Of the 10 "most violent" series on British television, more than half were American. These included "Mannix," "The Untouchables," "The Baron," "I Spy," and "Hawaii Five-O."

Violence was defined as any act "which may cause physical and/or psychological injury, hurt or death to persons, animals or property, whether intentional or accidental." It could be physical or verbal, said the report, which covers programs on B.B.C., as well as the commercially sponsored Independent Television Authority. The B.B.C., which is noncommercial, is supported by revenue from radio and television licenses purchased annually by listeners and viewers.,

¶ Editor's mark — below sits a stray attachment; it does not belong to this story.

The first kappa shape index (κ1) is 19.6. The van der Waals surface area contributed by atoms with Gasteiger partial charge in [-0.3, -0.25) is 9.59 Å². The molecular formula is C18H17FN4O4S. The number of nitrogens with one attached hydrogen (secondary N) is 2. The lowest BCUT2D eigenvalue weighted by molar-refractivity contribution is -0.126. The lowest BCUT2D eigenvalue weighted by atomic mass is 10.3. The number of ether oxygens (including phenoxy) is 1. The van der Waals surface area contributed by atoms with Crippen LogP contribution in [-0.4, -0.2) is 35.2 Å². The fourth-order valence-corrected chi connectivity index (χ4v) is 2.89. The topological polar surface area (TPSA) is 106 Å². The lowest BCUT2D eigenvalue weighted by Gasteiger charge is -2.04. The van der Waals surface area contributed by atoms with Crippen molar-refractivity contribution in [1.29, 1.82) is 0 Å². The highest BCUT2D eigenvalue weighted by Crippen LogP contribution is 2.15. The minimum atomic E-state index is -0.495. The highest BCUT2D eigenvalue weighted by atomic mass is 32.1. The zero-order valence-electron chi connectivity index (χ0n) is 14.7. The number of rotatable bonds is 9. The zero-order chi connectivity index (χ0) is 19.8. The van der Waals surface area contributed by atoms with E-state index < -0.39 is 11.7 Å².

'Real Life Events'

The report, finding that guns accounted for nearly half of all violent incidents on the American shows, said that death and "painful death" were far more common on the United States shows.

"Twice as many 'good' American as 'good' British characters were victims of violence and the American characters were more likely to die violent deaths ... half the American 'bad' characters met with a violent death, compared with 1 in 10 of the British 'bad' characters," it said.

Discussing the finding that half of all violence on British television consisted of news and "real life" events, the report said: "There must always be some portrayals of violence both in news reporting and in fictional programs. The problems arise in deciding what to include and how to present it honestly . . . it must neither stir up unnecessary anxieties nor lead people to believe that violence is more readily acceptable as a solution to problems and conflicts than it really is."